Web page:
• Sage Webb

Still Water, Calm Twilight, and Langston Hughes

Sea Calm

By Langston Hughes

1926

How still,

How strangely still

The water is today,

It is not good

For water

To be so still that way.

Before achieving notoriety as a poet, Langston Hughes went to sea on freighters. (His adventures involved a bit of a false start, when he started out on a dockside freighter bound for nowhere—the ship served as a boarding house of sorts for sailors. But eventually, he did spend some of his youth on the oceans of the world.)

Of course, Mr. Hughes used his poetry to speak on racism, social-justice issues, and the wicked hurts of life, and with his true knowledge of the sea, a piece like “Sea Calm” carries authority in multiple ways. Even on the surface, it speaks so truly of those thick, disquieting hours before a storm....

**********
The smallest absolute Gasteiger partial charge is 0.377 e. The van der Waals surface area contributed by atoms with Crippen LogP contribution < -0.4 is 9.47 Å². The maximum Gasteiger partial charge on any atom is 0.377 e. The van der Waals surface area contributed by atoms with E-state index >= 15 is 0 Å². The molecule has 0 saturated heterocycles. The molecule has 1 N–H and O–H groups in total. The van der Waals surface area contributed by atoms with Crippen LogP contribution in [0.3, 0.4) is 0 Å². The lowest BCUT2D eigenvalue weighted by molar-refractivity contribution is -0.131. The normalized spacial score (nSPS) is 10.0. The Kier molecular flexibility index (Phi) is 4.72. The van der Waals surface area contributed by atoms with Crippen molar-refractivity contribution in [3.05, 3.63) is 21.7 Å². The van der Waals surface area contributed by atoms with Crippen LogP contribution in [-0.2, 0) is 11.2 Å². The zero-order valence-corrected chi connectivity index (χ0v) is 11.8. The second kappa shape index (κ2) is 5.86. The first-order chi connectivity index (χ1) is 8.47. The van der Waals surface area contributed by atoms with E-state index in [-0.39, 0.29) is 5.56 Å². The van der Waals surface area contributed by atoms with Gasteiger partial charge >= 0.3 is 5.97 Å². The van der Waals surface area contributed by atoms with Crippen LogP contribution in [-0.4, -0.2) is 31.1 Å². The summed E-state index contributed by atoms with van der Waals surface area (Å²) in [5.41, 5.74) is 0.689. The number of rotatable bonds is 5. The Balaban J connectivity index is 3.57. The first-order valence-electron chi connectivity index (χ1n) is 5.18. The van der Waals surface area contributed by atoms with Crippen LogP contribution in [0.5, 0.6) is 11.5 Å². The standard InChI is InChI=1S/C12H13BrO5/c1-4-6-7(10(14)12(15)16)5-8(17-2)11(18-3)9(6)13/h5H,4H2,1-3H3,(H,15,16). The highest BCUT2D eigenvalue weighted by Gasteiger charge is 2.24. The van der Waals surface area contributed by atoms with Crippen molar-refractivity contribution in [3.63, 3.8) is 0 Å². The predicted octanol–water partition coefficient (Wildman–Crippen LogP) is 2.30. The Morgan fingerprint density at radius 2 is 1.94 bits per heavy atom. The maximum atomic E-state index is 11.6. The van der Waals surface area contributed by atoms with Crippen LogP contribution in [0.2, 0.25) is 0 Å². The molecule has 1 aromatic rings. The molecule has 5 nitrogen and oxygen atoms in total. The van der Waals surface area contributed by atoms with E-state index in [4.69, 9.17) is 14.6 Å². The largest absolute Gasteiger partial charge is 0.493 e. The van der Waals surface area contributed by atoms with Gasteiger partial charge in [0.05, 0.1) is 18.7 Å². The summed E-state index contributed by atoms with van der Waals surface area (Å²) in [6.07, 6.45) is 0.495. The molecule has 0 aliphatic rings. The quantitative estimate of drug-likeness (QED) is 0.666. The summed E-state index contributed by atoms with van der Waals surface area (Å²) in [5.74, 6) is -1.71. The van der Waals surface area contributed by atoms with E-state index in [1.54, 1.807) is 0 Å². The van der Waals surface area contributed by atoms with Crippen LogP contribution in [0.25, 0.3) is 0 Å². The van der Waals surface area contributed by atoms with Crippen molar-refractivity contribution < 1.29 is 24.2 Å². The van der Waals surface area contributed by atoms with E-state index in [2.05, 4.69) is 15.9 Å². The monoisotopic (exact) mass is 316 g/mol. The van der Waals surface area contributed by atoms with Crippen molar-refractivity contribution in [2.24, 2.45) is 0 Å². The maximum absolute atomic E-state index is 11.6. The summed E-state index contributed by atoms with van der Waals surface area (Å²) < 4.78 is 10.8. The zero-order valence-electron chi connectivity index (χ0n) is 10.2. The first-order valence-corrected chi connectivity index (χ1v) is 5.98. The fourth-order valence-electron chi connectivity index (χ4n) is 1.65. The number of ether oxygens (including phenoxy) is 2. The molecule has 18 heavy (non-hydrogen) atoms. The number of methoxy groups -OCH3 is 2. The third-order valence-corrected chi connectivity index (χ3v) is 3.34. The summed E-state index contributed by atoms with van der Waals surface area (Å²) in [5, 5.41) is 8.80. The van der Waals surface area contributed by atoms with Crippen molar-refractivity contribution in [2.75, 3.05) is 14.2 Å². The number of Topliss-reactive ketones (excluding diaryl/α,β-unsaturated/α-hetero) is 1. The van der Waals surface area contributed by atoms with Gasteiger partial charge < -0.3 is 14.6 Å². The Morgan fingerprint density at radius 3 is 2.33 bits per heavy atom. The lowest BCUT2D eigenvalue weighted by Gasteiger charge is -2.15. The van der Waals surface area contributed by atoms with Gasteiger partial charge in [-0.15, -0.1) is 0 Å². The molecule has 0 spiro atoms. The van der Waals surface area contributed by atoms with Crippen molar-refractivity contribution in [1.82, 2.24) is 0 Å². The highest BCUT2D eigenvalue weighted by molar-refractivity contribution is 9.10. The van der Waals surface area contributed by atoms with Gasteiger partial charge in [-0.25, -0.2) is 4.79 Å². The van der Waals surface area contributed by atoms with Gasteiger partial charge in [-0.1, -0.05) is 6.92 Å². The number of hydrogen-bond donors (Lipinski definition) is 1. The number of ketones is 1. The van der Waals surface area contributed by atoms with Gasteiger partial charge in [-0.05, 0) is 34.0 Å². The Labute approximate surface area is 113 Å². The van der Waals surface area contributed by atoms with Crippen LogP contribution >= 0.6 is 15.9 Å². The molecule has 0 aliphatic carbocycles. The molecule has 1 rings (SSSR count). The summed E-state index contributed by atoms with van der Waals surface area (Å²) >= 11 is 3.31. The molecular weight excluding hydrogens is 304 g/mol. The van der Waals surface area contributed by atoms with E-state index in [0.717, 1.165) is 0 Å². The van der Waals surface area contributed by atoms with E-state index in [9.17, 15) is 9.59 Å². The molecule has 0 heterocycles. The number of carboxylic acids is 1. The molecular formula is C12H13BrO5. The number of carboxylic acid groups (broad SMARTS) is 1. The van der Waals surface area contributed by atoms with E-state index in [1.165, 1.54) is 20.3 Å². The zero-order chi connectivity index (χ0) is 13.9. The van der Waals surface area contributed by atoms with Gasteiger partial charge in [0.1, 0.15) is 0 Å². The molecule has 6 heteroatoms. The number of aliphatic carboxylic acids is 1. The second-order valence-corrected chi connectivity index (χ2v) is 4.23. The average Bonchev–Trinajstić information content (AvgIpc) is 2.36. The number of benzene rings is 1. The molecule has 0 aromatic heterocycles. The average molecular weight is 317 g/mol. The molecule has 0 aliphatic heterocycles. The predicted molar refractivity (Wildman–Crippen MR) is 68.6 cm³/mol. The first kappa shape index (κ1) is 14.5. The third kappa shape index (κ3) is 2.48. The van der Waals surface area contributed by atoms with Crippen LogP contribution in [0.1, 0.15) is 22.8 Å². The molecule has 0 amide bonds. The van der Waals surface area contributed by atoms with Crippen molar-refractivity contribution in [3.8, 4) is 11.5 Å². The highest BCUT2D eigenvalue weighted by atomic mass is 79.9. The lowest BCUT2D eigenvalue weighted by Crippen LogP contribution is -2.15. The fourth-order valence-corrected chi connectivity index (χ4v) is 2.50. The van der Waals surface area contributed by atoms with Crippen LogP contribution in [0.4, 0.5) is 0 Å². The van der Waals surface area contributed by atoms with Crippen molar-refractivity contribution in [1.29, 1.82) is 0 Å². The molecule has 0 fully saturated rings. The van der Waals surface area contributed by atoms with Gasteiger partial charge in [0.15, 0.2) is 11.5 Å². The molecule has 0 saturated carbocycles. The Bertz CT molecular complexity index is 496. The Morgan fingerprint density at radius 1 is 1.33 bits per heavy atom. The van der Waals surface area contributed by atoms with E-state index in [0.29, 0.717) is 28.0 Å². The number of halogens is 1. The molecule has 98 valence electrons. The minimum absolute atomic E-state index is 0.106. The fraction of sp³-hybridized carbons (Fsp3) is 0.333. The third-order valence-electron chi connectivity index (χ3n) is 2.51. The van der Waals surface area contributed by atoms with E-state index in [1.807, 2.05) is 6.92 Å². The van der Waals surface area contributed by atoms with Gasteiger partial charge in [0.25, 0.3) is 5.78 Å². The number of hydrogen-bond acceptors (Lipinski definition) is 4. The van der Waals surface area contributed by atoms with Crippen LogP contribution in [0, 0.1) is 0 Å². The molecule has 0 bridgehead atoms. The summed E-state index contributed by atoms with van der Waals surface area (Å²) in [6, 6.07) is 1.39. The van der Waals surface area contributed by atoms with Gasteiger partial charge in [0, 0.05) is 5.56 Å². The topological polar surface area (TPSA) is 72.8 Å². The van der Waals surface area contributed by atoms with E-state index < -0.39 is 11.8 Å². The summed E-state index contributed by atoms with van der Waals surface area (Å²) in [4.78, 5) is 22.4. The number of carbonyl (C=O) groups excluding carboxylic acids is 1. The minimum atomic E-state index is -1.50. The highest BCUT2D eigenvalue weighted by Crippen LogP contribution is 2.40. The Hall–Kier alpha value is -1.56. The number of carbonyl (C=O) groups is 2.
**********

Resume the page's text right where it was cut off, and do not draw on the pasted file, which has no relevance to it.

I like to read Langston Hughes, even as I recognize I cannot fully comprehend him. And tonight, with the docks hushed and unbusy, with a deep-dish pizza in the oven in the cabin, with the moon rising over the waterfront condos surrounding the marina, with the water so very flat, I think of “Sea Calm.”



Tonight, the poem does not fit. Tonight, the water is still in a good way. A very good way. Yet I can’t help but think of Mr. Hughes’s lines. Because they are beautiful ... like tonight.




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